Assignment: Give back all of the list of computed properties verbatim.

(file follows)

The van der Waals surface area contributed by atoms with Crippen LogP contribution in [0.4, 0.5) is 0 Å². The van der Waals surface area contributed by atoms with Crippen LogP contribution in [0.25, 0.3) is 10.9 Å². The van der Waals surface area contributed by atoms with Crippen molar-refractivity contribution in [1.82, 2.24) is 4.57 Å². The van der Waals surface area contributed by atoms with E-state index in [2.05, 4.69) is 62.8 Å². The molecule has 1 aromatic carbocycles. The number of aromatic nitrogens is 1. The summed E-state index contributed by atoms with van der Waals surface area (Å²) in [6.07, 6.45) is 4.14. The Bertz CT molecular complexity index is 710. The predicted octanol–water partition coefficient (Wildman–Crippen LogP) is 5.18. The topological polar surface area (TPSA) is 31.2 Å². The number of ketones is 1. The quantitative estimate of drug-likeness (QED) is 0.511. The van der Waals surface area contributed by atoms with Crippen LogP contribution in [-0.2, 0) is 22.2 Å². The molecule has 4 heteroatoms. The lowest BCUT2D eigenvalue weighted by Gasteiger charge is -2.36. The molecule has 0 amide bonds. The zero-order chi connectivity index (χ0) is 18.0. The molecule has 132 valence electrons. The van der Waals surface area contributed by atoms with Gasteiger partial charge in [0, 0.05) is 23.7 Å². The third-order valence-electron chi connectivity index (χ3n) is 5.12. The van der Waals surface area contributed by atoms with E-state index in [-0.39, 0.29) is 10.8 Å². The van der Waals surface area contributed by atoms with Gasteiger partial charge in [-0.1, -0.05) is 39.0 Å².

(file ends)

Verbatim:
The van der Waals surface area contributed by atoms with Crippen LogP contribution in [0.4, 0.5) is 0 Å². The van der Waals surface area contributed by atoms with Crippen LogP contribution in [0.25, 0.3) is 10.9 Å². The van der Waals surface area contributed by atoms with Crippen molar-refractivity contribution in [1.82, 2.24) is 4.57 Å². The van der Waals surface area contributed by atoms with E-state index in [2.05, 4.69) is 62.8 Å². The molecule has 1 aromatic carbocycles. The number of aromatic nitrogens is 1. The summed E-state index contributed by atoms with van der Waals surface area (Å²) in [6.07, 6.45) is 4.14. The Bertz CT molecular complexity index is 710. The predicted octanol–water partition coefficient (Wildman–Crippen LogP) is 5.18. The topological polar surface area (TPSA) is 31.2 Å². The number of ketones is 1. The quantitative estimate of drug-likeness (QED) is 0.511. The van der Waals surface area contributed by atoms with Crippen LogP contribution in [-0.2, 0) is 22.2 Å². The molecule has 4 heteroatoms. The lowest BCUT2D eigenvalue weighted by Gasteiger charge is -2.36. The molecule has 0 amide bonds. The zero-order chi connectivity index (χ0) is 18.0. The molecule has 132 valence electrons. The van der Waals surface area contributed by atoms with Gasteiger partial charge in [0, 0.05) is 23.7 Å². The third-order valence-electron chi connectivity index (χ3n) is 5.12. The van der Waals surface area contributed by atoms with E-state index in [-0.39, 0.29) is 10.8 Å². The van der Waals surface area contributed by atoms with Gasteiger partial charge in [-0.1, -0.05) is 39.0 Å².